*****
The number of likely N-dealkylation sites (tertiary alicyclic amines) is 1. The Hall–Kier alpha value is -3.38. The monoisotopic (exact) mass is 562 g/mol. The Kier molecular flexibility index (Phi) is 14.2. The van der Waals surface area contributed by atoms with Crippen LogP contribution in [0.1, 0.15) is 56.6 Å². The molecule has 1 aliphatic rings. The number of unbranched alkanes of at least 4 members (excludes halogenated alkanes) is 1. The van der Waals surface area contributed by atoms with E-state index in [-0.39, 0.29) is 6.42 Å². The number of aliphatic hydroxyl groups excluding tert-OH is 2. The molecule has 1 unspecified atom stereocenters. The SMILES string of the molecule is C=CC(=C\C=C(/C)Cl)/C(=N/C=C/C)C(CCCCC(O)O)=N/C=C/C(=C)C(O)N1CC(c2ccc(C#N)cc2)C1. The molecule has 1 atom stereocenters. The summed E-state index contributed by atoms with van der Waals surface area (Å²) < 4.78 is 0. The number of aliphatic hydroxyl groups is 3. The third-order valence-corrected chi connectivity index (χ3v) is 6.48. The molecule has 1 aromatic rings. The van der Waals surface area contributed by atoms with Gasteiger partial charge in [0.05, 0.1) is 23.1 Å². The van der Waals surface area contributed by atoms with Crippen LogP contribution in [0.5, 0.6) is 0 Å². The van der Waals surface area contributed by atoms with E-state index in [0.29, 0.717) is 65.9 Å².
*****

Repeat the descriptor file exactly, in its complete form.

The number of likely N-dealkylation sites (tertiary alicyclic amines) is 1. The Hall–Kier alpha value is -3.38. The monoisotopic (exact) mass is 562 g/mol. The Kier molecular flexibility index (Phi) is 14.2. The van der Waals surface area contributed by atoms with Crippen LogP contribution in [0.1, 0.15) is 56.6 Å². The molecule has 1 aliphatic rings. The number of unbranched alkanes of at least 4 members (excludes halogenated alkanes) is 1. The van der Waals surface area contributed by atoms with E-state index in [-0.39, 0.29) is 6.42 Å². The number of aliphatic hydroxyl groups excluding tert-OH is 2. The molecule has 1 unspecified atom stereocenters. The SMILES string of the molecule is C=CC(=C\C=C(/C)Cl)/C(=N/C=C/C)C(CCCCC(O)O)=N/C=C/C(=C)C(O)N1CC(c2ccc(C#N)cc2)C1. The molecule has 1 atom stereocenters. The summed E-state index contributed by atoms with van der Waals surface area (Å²) < 4.78 is 0. The number of aliphatic hydroxyl groups is 3. The third-order valence-corrected chi connectivity index (χ3v) is 6.48. The molecule has 1 aromatic rings. The van der Waals surface area contributed by atoms with Gasteiger partial charge in [0.05, 0.1) is 23.1 Å². The van der Waals surface area contributed by atoms with Crippen LogP contribution in [0.5, 0.6) is 0 Å². The van der Waals surface area contributed by atoms with E-state index in [0.29, 0.717) is 65.9 Å².